Sandy Lerner and her husband Leonard Bosack launched Cisco Systems in December 1984. Lerner was the Stanford University Graduate School of Business's director of computer facilities. Bosack oversaw the computers at Stanford University's computer science department.
Cisco's first product was inspired by campus technology at Stanford University. Students and faculty at Stanford, notably Bosack, employed technology on campus in the early 1980s to connect all of the school's computer systems, resulting in the "Blue Box," a box that served as a multiprotocol router. Andy Bechtolsheim designed the hardware for the Blue Box, while William Yeager, a Stanford research engineer, wrote the software. Bosack and Stanford employee Kirk Lougheed began working on a proposal to network Stanford's campus in 1985 formally. Despite Yeager's assertions that he was denied authorization to sell the Blue Box commercially, they converted Yeager's software into what would become the cornerstone for Cisco IOS. Cisco purchased the router software and two computer boards that Stanford had developed in 1987. The early Cisco team was completed by Bosack, Lerner, Lougheed, Greg Satz (a programmer), and Richard Troiano (sales).
Cisco Systems went public on the NASDAQ stock exchange on February 16, 1990, with a market value of $224 million. Cisco was not the first business to build and market dedicated network nodes, but it was one of the first to produce commercially viable routers that supported various network protocols. Lerner was fired on August 28, 1990. Her spouse, Bosack, quit in protest after hearing the news.
Cisco quickly capitalized on the burgeoning service provider sector, launching product lines such as the Cisco 7000 and Cisco 8500. Cisco bought Kalpana, Grand Junction, and, most importantly, Mario Mazzola's Crescendo Communications between 1992 and 1994, becoming the Catalyst business segment.
Cisco has bought several businesses to bring in new products and people. In the years 1995-1996, the corporation made 11 acquisitions. Several purchases, such as Stratacom, were among the most significant in the business. During the Internet boom of 1999, the corporation paid US$7 billion for Cerent Corporation, a startup based in Petaluma, California. It was Cisco's most expensive acquisition, with only the acquisition of Scientific Atlanta being more expensive. In 1999, Cisco purchased a $1 billion interest in KPMG Consulting, allowing Keyur Patel of Fuse to launch the Internet startup Metrius.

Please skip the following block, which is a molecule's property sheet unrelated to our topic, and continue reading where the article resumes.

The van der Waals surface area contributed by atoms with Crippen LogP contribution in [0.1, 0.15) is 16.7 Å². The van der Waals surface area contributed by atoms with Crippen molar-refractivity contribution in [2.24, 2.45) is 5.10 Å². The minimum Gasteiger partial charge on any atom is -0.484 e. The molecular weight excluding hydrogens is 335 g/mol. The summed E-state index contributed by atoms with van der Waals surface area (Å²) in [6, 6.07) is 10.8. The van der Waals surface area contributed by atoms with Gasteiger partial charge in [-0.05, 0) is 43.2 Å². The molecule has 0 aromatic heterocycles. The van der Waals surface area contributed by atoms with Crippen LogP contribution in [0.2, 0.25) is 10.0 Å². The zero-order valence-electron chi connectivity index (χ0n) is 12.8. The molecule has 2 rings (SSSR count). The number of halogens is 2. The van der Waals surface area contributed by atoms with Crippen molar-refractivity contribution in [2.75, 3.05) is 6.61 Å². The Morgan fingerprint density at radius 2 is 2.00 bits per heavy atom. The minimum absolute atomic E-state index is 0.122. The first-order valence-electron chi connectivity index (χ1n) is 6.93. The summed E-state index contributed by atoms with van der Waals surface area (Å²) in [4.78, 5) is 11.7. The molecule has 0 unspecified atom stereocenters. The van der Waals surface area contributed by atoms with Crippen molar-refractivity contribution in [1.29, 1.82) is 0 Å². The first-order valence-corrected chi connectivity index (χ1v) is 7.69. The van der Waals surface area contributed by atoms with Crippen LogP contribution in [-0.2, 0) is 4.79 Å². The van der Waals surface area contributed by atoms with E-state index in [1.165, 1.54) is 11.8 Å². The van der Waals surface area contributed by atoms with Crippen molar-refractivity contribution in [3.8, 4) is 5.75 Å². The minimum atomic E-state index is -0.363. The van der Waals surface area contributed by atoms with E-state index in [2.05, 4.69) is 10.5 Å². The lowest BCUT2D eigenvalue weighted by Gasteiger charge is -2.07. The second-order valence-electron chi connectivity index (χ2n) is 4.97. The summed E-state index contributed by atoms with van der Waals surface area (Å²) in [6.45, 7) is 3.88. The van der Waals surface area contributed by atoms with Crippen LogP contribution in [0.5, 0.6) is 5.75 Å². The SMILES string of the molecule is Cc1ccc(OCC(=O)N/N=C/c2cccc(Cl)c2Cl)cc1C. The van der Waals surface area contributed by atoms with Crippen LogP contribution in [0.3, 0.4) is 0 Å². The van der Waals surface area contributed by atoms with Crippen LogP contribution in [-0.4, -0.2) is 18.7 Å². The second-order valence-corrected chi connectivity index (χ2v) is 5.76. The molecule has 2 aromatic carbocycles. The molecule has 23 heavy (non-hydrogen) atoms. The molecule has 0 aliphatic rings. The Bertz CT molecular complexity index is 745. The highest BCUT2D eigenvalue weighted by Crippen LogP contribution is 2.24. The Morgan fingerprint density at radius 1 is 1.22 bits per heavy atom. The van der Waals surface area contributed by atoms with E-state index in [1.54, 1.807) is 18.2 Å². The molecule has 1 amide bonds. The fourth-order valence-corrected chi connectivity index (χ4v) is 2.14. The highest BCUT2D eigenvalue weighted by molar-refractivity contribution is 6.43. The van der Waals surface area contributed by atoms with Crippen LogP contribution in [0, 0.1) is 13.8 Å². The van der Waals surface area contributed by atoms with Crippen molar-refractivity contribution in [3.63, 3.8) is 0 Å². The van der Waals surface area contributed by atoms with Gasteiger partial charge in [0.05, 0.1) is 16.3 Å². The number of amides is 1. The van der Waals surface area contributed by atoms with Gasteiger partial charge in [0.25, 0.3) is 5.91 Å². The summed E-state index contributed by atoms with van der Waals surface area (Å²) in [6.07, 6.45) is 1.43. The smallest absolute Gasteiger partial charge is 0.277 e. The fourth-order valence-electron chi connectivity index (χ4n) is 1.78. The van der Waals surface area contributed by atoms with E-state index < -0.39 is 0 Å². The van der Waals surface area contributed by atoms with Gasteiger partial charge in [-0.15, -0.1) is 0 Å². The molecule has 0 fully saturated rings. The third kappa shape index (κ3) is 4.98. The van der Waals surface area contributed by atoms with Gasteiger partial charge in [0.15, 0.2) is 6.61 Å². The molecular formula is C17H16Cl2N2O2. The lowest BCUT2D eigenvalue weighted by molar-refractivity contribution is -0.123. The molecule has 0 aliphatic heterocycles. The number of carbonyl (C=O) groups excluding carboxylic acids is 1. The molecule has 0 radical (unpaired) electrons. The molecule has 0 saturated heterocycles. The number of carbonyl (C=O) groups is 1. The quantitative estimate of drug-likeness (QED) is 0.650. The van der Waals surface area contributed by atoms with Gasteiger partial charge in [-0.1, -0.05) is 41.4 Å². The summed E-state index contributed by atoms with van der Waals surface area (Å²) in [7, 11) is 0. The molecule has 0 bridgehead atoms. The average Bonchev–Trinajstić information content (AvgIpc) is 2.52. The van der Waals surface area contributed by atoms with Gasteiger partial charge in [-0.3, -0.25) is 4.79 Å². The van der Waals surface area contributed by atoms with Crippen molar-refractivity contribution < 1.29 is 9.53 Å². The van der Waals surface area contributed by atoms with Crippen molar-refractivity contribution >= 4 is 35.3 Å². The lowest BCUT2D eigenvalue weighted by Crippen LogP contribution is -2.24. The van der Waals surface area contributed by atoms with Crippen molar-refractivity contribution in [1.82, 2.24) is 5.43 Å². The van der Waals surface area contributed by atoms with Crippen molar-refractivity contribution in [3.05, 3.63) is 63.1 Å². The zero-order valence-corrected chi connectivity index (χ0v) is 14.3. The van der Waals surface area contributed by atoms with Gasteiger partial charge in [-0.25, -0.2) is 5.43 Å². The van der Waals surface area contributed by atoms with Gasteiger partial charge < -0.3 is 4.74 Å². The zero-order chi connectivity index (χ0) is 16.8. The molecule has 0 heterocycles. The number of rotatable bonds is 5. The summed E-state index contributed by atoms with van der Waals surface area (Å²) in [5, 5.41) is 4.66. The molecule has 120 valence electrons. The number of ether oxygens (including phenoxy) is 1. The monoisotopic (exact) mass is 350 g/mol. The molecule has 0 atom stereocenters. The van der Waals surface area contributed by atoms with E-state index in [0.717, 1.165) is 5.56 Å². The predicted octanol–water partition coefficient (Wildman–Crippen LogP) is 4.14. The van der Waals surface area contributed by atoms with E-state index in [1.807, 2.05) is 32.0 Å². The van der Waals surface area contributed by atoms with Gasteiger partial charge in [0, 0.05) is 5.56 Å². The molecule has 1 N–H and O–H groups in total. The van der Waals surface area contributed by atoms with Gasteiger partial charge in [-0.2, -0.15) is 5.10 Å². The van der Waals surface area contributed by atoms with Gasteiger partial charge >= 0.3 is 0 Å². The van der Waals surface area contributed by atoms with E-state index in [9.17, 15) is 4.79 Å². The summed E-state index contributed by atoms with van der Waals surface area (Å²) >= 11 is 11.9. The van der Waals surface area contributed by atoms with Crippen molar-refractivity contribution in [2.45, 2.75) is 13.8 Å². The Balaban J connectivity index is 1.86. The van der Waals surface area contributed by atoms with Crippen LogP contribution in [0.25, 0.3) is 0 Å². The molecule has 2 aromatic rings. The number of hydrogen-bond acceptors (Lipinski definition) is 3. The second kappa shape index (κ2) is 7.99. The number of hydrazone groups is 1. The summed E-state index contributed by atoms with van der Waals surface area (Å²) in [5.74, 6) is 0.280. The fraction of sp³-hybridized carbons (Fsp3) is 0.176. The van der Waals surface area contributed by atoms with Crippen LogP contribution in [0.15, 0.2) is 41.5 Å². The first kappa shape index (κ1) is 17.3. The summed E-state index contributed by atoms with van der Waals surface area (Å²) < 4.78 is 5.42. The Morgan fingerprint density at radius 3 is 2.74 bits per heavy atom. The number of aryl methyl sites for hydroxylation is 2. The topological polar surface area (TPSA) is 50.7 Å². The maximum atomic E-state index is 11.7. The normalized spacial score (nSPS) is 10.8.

Cisco announced the acquisition of Airespace for US$450 million on January 12, 2005, to strengthen its wireless controller product lines. On January 4, 2007, Cisco stated that it would purchase IronPort for $830 million in a deal that closed on June 25, 2007. As a result, IronPort was absorbed into the Cisco Security division. In October 2013, Cisco purchased cyber-security firm Sourcefire. Cisco announced the completion of its acquisition of ThreatGRID, a firm that provided dynamic malware analysis and threat intelligence solutions, on June 16, 2014.
Products and services
Cisco's products and services target three market segments: enterprises, service providers, midsize businesses, and small businesses. Over the previous three decades, Cisco has gained popularity in Asia-Pacific, and it is now the leading vendor in the Australian market, with leadership in all market segments. Its Australian office serves as one of the region's key headquarters.
Cisco Systems also offers a set of IT certifications for Cisco products. There are four or five levels of certification (path to network designers): entry (CCENT), associate (CCNA/CCDA), professional (CCNP/CCDP), expert (CCIE/CCDE), and recently Architect. Cisco also offers training for these certifications through the Cisco Networking Academy, a web-based resource. Qualifying schools can join the Cisco Networking Academy and offer CCNA and other levels of training.
Cisco products, such as IP phones and Telepresence, have appeared in films and television shows. Something Ventured, a documentary film released in 2011, featured the company.
Cisco received the Ron Brown Award in 2002-03, which the US president gave to organizations "for the excellent quality of their interactions with employees and communities." Cisco ranked number one in Great Place to Work's World's Best Workplaces 2019. Based on an employee satisfaction poll, Fortune magazine rated Cisco Systems fourth on its Fortune List of the Top 100 Companies to Work For in 2020. Cisco was one of the top winners of network security-related patents, according to a report by technology consultancy firm LexInnova.